Julia Ann Charpentier
Regrets of the past and desires to override the mistakes of youth—themes commonly explored in fiction—are the controlling elements in Roland P. Joseph’s Carnival Queen. Set against the lush landscape of Trinidad, this soul-searching novel probes the depths of a woman’s heart as she comes to realize that the passing of forty-five years does not establish a sense of accomplishment when the inner psyche longs for what has been lost.
Annabelle Castello is a beauty queen who moved to Port-of-Spain, where she placed superficial interests above meaningful existence, married the wrong person (a man forty years her senior), and relinquished custody of a daughter she conceived with her real love, Ricardo. She returns to her hometown of Bristol Village to reunite with Ricardo, only to discover he has recently died.
The author describes a tragic—and ominous—scene at the cemetery as Annabelle begs to see Ricardo’s face one last time: “The gravediggers resumed their task of throwing dirt into the grave with added haste as though to deter any notion by the pastor to accede to the woman’s request. But the pastor gently removed the woman’s arms from his shoulder and in a soft, compassionate tone, whispered, “I’m so sorry, madam, but you’re too late.”
Joseph’s enlightening story explores the lives of secondary characters, jumping into previous decades to provide insights into generational differences and how the actions of relatives influence family dynamics. This flashback technique verges on the disorienting.
Early in the book, the plot takes an excursion back to the forties, providing a glimpse of Annabelle’s father. As his dismal life progresses, frank discussion of his attempt to acquire the deed to property by engaging in a relationship for monetary reasons only, and by his cold-hearted example, sets the tone for his daughter’s poor judgment in adulthood. She chooses to neglect her own needs to pursue a “sensible” arrangement. Rather than seeking romantic or sexual attraction, she adheres to a much older man’s so-called stable environment, similar to her father’s acceptance of a marital transaction that would lead to financial gain: “Annabelle, as he had named her, was born some nine or ten years after George’s coerced marriage. George could not muster up the urge to sleep with his wife… The marriage was consummated a few years after they were married.”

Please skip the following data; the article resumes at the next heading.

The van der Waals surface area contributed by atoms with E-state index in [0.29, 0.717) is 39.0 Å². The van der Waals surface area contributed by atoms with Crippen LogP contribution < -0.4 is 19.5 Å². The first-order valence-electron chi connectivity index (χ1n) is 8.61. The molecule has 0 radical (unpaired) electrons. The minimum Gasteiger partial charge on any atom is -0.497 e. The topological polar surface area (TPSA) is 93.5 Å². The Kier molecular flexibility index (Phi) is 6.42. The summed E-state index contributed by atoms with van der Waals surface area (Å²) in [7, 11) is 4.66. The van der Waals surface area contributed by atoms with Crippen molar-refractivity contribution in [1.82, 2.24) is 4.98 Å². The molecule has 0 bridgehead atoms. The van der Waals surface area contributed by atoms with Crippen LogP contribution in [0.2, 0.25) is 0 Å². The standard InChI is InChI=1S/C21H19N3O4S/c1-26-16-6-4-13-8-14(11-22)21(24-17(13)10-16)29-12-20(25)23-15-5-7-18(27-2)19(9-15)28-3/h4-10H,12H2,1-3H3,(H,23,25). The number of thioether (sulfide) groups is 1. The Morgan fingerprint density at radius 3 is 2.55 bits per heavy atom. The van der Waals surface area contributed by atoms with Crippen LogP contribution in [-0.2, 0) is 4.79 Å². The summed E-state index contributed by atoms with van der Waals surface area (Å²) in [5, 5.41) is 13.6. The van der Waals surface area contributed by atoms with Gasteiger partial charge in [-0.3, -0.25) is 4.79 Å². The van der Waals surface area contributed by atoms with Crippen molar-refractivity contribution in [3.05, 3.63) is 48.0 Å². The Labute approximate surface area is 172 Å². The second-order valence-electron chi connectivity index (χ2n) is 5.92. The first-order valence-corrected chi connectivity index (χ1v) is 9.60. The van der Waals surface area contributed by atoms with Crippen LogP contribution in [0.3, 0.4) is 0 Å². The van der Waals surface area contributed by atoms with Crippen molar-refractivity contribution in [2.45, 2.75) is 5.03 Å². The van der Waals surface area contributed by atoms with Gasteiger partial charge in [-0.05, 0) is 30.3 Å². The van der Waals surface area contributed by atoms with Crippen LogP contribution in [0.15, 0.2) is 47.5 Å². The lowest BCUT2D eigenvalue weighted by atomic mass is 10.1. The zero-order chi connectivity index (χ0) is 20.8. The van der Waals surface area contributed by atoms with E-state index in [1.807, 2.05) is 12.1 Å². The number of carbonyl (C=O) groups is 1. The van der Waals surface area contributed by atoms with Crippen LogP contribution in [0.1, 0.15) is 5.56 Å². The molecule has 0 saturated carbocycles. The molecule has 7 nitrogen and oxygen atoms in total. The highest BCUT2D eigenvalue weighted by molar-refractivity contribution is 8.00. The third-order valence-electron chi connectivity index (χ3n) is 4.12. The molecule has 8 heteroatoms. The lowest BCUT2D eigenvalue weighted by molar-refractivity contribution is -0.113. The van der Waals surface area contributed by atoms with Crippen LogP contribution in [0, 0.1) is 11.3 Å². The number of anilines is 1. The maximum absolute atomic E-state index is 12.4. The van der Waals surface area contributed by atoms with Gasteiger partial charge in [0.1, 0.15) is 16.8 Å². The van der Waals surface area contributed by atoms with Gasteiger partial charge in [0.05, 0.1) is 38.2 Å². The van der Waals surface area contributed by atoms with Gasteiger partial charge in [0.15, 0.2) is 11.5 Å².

A resident of Trinidad and Tobago, Roland P. Joseph is a writer and artist. Carnival Queen is his second publication, following a short-story collection. His work is enriched by the culture and social milieu of his native land.
The underlying, symbolic message of arriving too late or missing the boat permeates this sad novel about a woman’s broken dreams haunting her restless life. Fans of Nicholas Sparks may find Joseph’s style appealing.
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